In our blogs of 9 July and 13 July we described how the developing El Niño and a cyclical phenomenon known as the Madden-Julian Oscillation have combined to produce a period of high tropical cyclone activity in the Pacific. Nine storms developed inside two weeks – Linfa, Chan-hom, Raquel, Nangka, Ela, Halola, Iune, Dolores and Enrique. This is the highest number of Pacific tropical cyclones to form inside a two week period since 1968.
Typhoon Nangka formed almost two weeks ago close to the International Dateline and made a steady westward journey peaking in strength with winds of near 150 mph. It then turned north and started to weaken, but is now making landfall over southern Japan, still at typhoon strength.
Japan can sometimes receive several typhoon strikes in a season, but each time they bring much disruption and some destruction through a combination of wind, surge and rainfall. It is often the rainfall that can be most devastating as the typhoon draws huge amounts of moisture from the warm tropical ocean and deposits it over land.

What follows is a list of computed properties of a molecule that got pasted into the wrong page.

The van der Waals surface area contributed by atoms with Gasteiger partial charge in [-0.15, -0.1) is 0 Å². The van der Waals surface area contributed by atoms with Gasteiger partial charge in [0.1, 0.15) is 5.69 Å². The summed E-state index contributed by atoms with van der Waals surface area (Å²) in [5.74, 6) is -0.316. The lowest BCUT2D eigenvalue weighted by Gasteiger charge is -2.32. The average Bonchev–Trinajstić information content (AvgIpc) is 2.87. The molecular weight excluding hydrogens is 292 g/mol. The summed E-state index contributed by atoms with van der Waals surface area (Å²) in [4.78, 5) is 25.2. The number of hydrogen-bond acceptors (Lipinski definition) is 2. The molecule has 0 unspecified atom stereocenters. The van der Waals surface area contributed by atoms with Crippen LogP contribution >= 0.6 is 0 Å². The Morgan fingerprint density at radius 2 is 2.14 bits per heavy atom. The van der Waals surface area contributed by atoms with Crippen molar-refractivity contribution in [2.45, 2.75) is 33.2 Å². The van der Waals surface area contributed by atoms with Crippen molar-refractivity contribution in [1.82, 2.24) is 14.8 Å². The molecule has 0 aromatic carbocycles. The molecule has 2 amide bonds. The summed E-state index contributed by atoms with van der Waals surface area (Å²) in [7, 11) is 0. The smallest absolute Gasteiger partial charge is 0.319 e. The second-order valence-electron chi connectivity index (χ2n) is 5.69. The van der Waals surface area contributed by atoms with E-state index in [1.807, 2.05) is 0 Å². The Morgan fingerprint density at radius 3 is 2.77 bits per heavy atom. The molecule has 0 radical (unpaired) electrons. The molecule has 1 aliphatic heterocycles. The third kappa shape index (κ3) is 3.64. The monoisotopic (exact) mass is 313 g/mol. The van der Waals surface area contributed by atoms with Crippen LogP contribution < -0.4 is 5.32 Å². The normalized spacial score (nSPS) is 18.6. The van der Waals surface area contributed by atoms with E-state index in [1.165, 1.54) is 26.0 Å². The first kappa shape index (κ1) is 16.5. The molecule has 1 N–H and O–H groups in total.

Kamikitayama in southern Honshu has recorded 438.5 mm (17.3”) rain in a period of 24 hours and this is before the eye of Typhoon Nangka has even made landfall. It is possible that some locations could record over 600 mm of rain by the time the typhoon has passed. To put that into context, that’s more than the yearly rainfall for some parts of east England.
As Nangka crosses the islands of Shikoku and Honshu it is expected to weaken, but continue to produce heavy rain. Once over the Sea of Japan, Nangka is likely to make a rightwards turn and so could affect parts of northern Japan before finally dissipating.
Official warnings for the latest tropical cyclones in the western North Pacific are produced by the Japan Meteorological Agency. The Met Office routinely supplies predictions of cyclone tracks from its global forecast model to regional meteorological centres worldwide, which are used along with guidance from other models in the production of forecasts and guidance. We also provide updates on current tropical storms via @metofficestorms on Twitter.